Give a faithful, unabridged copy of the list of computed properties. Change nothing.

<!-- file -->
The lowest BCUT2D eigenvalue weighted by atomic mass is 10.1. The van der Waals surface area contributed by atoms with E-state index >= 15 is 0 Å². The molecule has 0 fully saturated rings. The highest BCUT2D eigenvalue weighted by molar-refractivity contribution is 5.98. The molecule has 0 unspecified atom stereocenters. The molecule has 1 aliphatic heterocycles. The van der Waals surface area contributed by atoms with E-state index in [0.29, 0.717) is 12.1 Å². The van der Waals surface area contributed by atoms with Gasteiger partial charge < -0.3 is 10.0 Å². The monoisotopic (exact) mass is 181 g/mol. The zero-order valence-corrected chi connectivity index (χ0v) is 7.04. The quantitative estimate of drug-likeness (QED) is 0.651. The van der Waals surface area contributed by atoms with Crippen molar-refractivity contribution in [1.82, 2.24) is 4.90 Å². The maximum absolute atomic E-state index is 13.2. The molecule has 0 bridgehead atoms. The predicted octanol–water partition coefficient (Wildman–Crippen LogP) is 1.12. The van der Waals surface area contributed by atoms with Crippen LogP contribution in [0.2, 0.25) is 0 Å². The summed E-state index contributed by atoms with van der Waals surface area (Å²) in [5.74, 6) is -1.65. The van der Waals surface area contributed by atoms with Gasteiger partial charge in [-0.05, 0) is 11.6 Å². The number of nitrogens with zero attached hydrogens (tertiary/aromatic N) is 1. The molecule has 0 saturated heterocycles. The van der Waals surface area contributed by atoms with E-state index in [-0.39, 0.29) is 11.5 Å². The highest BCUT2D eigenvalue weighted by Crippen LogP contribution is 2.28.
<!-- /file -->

The lowest BCUT2D eigenvalue weighted by atomic mass is 10.1. The van der Waals surface area contributed by atoms with E-state index >= 15 is 0 Å². The molecule has 0 fully saturated rings. The highest BCUT2D eigenvalue weighted by molar-refractivity contribution is 5.98. The molecule has 0 unspecified atom stereocenters. The molecule has 1 aliphatic heterocycles. The van der Waals surface area contributed by atoms with E-state index in [0.29, 0.717) is 12.1 Å². The van der Waals surface area contributed by atoms with Gasteiger partial charge < -0.3 is 10.0 Å². The monoisotopic (exact) mass is 181 g/mol. The zero-order valence-corrected chi connectivity index (χ0v) is 7.04. The quantitative estimate of drug-likeness (QED) is 0.651. The van der Waals surface area contributed by atoms with Crippen molar-refractivity contribution in [1.82, 2.24) is 4.90 Å². The maximum absolute atomic E-state index is 13.2. The molecule has 0 bridgehead atoms. The predicted octanol–water partition coefficient (Wildman–Crippen LogP) is 1.12. The van der Waals surface area contributed by atoms with Crippen LogP contribution in [0.2, 0.25) is 0 Å². The summed E-state index contributed by atoms with van der Waals surface area (Å²) in [5.74, 6) is -1.65. The van der Waals surface area contributed by atoms with Gasteiger partial charge in [-0.05, 0) is 11.6 Å². The number of nitrogens with zero attached hydrogens (tertiary/aromatic N) is 1. The molecule has 0 saturated heterocycles. The van der Waals surface area contributed by atoms with E-state index in [-0.39, 0.29) is 11.5 Å². The highest BCUT2D eigenvalue weighted by Crippen LogP contribution is 2.28.